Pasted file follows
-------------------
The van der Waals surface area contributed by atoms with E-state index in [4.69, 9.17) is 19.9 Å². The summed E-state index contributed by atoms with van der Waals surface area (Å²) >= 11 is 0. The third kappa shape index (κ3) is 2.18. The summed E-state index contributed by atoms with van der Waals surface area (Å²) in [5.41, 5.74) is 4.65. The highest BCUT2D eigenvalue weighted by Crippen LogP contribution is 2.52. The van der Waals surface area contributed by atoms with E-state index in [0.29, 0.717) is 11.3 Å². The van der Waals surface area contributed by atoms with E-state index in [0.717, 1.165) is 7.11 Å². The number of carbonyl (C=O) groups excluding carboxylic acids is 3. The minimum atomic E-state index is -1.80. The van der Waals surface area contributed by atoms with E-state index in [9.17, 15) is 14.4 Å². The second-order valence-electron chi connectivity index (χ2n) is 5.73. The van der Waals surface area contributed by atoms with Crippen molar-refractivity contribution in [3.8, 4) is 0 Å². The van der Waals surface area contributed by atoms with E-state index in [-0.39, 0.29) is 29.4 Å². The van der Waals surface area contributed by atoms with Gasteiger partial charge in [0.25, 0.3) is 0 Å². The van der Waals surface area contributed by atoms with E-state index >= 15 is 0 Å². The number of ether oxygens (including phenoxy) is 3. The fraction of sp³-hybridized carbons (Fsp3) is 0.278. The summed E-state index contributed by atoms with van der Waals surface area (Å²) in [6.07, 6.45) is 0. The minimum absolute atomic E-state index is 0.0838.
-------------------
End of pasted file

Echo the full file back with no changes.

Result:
The van der Waals surface area contributed by atoms with E-state index in [4.69, 9.17) is 19.9 Å². The summed E-state index contributed by atoms with van der Waals surface area (Å²) >= 11 is 0. The third kappa shape index (κ3) is 2.18. The summed E-state index contributed by atoms with van der Waals surface area (Å²) in [5.41, 5.74) is 4.65. The highest BCUT2D eigenvalue weighted by Crippen LogP contribution is 2.52. The van der Waals surface area contributed by atoms with E-state index in [0.29, 0.717) is 11.3 Å². The van der Waals surface area contributed by atoms with E-state index in [0.717, 1.165) is 7.11 Å². The number of carbonyl (C=O) groups excluding carboxylic acids is 3. The minimum atomic E-state index is -1.80. The van der Waals surface area contributed by atoms with E-state index in [9.17, 15) is 14.4 Å². The second-order valence-electron chi connectivity index (χ2n) is 5.73. The van der Waals surface area contributed by atoms with Crippen molar-refractivity contribution in [3.8, 4) is 0 Å². The van der Waals surface area contributed by atoms with E-state index in [-0.39, 0.29) is 29.4 Å². The van der Waals surface area contributed by atoms with Gasteiger partial charge in [0.25, 0.3) is 0 Å². The van der Waals surface area contributed by atoms with E-state index >= 15 is 0 Å². The number of ether oxygens (including phenoxy) is 3. The fraction of sp³-hybridized carbons (Fsp3) is 0.278. The summed E-state index contributed by atoms with van der Waals surface area (Å²) in [6.07, 6.45) is 0. The minimum absolute atomic E-state index is 0.0838.